How will Nikon top an unqualified success like the D90? Enter the D7000. This camera is one level down from Nikon’s premium DX offering, the D300s, but you’d hardly know that by the specs.
It’s usually the flagship model that sets the pace with technology — which eventually trickles down to other lines. But the D7000 turns the tables on that model in a few ways. With a 16.2 megapixel sensor, the D7000 becomes the highest resolution DX (APS-C size sensor) SLR in the Nikon family. Only the full-frame D3x (at $8K) carries more pixels to the shoot.
The D90 was the first SLR to do HD video. The D7000 ups the HD resolution to 1080p at a cinematic frame rate (24fps), full-time Live View AF, dedicated record button and auxiliary stereo mic input.
Nikon has equipped the D7000 with a new processing engine called Expeed 2 and a new 39-point Multi-CAM 4800DX AF system. For durability the camera has top and bottom chassis parts made of magnesium alloy.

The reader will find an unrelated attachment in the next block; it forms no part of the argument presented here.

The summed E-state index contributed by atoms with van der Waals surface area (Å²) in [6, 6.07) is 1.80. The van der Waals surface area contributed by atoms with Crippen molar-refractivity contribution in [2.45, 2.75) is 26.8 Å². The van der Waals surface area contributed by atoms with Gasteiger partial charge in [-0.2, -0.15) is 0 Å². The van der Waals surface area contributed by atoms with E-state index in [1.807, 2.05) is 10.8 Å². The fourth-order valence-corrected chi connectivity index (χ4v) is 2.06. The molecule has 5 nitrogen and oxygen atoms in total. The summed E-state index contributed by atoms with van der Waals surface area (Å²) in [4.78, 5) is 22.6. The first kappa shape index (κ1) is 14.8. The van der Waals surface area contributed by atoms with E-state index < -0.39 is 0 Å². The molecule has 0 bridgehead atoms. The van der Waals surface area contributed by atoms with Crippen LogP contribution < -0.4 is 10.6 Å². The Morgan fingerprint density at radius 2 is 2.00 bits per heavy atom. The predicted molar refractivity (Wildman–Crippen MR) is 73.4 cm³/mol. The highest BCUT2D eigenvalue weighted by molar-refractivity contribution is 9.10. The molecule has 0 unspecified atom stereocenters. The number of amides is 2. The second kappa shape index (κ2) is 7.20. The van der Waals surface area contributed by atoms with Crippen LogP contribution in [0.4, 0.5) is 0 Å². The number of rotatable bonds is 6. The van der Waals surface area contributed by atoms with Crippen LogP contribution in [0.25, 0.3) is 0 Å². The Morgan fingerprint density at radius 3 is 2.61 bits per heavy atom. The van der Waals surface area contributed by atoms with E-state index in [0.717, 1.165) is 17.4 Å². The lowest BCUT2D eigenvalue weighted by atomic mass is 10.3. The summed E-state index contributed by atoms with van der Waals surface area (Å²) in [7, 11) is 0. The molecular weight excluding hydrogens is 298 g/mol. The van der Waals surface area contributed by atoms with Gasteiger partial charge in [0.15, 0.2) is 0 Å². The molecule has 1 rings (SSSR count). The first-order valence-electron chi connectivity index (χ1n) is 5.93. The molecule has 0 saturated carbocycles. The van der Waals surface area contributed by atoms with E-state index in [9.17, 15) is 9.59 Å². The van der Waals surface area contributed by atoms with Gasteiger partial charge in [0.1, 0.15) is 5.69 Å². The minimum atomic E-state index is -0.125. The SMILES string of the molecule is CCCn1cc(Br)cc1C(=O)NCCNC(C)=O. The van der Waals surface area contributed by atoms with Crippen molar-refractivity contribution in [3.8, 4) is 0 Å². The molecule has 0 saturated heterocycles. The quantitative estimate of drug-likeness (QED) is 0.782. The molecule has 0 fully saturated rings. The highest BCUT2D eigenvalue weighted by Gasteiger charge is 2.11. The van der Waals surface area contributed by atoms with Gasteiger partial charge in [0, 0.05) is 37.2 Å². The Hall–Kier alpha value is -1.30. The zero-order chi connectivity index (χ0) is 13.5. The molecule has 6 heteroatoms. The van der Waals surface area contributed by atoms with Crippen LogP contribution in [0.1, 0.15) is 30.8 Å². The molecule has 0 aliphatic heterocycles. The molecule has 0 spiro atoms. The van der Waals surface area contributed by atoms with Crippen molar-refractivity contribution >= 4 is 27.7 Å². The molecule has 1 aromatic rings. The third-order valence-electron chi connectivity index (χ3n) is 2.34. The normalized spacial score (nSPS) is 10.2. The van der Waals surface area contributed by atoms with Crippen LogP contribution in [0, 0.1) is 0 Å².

There are also intelligent exposure features like the Scene Recognition System. Nikon says the camera stores a database of exposure and white balance information from more than 30,000 images, which it uses to calculate the proper settings for a scene. The D7000 also has a set in in-camera special effects.
- Sensor: 16.2 megapixel CMOS
- Video: 1080p at 24 fps
- In-camera video clip trimming
- ISO: 100-6400 (25,600 in H2 extended mode)
- Memory: Dual SDHC slots
- Burst 6 frames/sec for 100 exposures
- LCD: 3-inch 921K dots
- Autofocus: 39 points with 9 dual axis
- Flash: built in Speedlight and wireless flash commander
- “Ambient” setting warms auto white balance
- Available: October
- MSRP: $1,279.95 (body only)